Tyler City Marshals using new camera technology to catch offenders

Starting today, Tyler City Marshals are using some new high tech toys. It's a program that uses cameras to scan and record your license plates, even when you're not driving.

Today, KLTV 7's Layron Livingston hitched a ride with the City Marshals to find out if the city is getting a little too intrusive.

After more than 26 years of law enforcement, deputy City Marshal David Decur has seen lots of things added to the dashboard of a patrol car.

"This is by far the most advanced yet."

He and his fellow Marshals are the first to use 'plate-scan,' software which uses wireless technology to automatically record and photograph license plates.

"Think of it as having 4 very observant officers, with really good memories, always keeping a watch out on the roadways. Plate-scan uses 3 cameras mounted on top of the patrol car with another mounted in the back window."

"This thing has eyes for us, all around the vehicle now."

The system is connected to city and statewide license plate databases.

As officers drive, 'plate-scan' chirps, beeps and snaps photos.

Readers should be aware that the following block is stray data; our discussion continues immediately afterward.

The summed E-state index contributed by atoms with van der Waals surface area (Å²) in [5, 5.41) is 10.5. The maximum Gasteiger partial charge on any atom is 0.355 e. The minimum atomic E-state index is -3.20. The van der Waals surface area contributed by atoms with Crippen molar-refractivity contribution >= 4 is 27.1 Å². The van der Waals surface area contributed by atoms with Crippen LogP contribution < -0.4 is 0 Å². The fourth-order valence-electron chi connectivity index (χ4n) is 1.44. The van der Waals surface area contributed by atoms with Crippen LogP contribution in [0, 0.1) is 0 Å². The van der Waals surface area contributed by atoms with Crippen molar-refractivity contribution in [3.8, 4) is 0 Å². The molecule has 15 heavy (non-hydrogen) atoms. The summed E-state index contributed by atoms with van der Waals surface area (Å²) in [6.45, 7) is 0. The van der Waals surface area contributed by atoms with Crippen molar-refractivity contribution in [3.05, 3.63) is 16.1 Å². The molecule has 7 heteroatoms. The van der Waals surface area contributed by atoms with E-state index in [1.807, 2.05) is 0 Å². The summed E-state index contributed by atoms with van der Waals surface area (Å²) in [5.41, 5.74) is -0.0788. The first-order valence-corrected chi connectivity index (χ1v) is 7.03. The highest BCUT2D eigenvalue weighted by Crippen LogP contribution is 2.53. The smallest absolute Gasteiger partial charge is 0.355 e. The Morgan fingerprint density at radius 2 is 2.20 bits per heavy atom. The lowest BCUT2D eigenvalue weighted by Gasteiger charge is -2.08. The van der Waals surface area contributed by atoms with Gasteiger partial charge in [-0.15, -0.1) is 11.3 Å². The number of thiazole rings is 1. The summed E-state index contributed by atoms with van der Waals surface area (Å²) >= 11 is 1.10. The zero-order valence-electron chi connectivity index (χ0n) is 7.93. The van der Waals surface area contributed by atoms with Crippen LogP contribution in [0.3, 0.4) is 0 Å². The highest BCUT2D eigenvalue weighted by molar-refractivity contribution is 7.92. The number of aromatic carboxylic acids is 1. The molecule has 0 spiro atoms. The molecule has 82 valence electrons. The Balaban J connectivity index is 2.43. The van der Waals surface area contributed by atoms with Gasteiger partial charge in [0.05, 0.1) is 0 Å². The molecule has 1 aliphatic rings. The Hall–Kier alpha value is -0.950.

It's seeking out warrants, outstanding parking tickets, stolen vehicles, and even registered sex offenders.

"If an officer is near a school and they hit a sex offender, they're going to know that they're near a school, or parked near a school and they're not supposed to be," said David Decur.

Officers have no problem spotting vehicles of interest. The system lets them know.

Violators literally get the boot, or more. We saw a driver today picked up for more than 950 dollars in outstanding warrants.

But what about the law abiding? Is this new technology an invasion of your privacy?

Municipal Court Administrator Cam McCabe doesn't think so.

"Anybody on the road is already deemed to be public. It's the same things the officers were doing manually - typing in your license plate without you knowing.

Marshals say the overall goal is to deny law breakers access to your roadways.

The municipal court says it hopes to cover the $125,000 price for the new technology with the outstanding warrants it will help bring in.

This afternoon, about $2,000 were collected.

Layron Livingston, reporting. llivingston@kltv.com